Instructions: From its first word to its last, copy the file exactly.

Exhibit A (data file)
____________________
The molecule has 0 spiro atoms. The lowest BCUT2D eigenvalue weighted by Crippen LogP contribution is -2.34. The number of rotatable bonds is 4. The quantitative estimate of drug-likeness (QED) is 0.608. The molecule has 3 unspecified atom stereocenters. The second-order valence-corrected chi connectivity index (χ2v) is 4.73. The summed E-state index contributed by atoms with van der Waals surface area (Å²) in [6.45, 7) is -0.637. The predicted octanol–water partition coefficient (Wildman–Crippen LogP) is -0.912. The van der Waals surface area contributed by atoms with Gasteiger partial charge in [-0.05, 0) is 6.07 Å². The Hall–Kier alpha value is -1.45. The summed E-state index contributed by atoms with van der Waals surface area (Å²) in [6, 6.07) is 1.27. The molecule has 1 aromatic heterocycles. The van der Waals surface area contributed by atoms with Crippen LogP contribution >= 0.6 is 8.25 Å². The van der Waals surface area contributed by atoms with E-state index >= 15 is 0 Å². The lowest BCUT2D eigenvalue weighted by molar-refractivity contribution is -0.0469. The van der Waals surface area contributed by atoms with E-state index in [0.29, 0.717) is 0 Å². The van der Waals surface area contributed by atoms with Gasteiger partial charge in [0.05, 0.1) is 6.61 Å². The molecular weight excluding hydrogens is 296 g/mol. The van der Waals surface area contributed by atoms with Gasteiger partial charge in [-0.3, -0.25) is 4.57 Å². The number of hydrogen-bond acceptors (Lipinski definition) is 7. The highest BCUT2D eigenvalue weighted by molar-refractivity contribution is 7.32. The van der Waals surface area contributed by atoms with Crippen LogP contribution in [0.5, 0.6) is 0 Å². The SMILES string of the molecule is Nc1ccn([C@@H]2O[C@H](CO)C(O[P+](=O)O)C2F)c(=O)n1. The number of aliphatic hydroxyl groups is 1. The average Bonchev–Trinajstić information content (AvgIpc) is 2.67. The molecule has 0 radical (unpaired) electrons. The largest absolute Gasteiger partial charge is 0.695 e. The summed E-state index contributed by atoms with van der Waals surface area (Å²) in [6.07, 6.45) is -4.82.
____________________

The molecule has 0 spiro atoms. The lowest BCUT2D eigenvalue weighted by Crippen LogP contribution is -2.34. The number of rotatable bonds is 4. The quantitative estimate of drug-likeness (QED) is 0.608. The molecule has 3 unspecified atom stereocenters. The second-order valence-corrected chi connectivity index (χ2v) is 4.73. The summed E-state index contributed by atoms with van der Waals surface area (Å²) in [6.45, 7) is -0.637. The predicted octanol–water partition coefficient (Wildman–Crippen LogP) is -0.912. The van der Waals surface area contributed by atoms with Gasteiger partial charge in [-0.05, 0) is 6.07 Å². The Hall–Kier alpha value is -1.45. The summed E-state index contributed by atoms with van der Waals surface area (Å²) in [6, 6.07) is 1.27. The molecule has 1 aromatic heterocycles. The van der Waals surface area contributed by atoms with Crippen LogP contribution >= 0.6 is 8.25 Å². The van der Waals surface area contributed by atoms with E-state index >= 15 is 0 Å². The lowest BCUT2D eigenvalue weighted by molar-refractivity contribution is -0.0469. The van der Waals surface area contributed by atoms with E-state index in [0.29, 0.717) is 0 Å². The van der Waals surface area contributed by atoms with Gasteiger partial charge in [0.05, 0.1) is 6.61 Å². The molecular weight excluding hydrogens is 296 g/mol. The van der Waals surface area contributed by atoms with Gasteiger partial charge in [-0.3, -0.25) is 4.57 Å². The number of hydrogen-bond acceptors (Lipinski definition) is 7. The highest BCUT2D eigenvalue weighted by molar-refractivity contribution is 7.32. The van der Waals surface area contributed by atoms with Crippen LogP contribution in [0.5, 0.6) is 0 Å². The SMILES string of the molecule is Nc1ccn([C@@H]2O[C@H](CO)C(O[P+](=O)O)C2F)c(=O)n1. The number of aliphatic hydroxyl groups is 1. The average Bonchev–Trinajstić information content (AvgIpc) is 2.67. The molecule has 0 radical (unpaired) electrons. The largest absolute Gasteiger partial charge is 0.695 e. The summed E-state index contributed by atoms with van der Waals surface area (Å²) in [6.07, 6.45) is -4.82.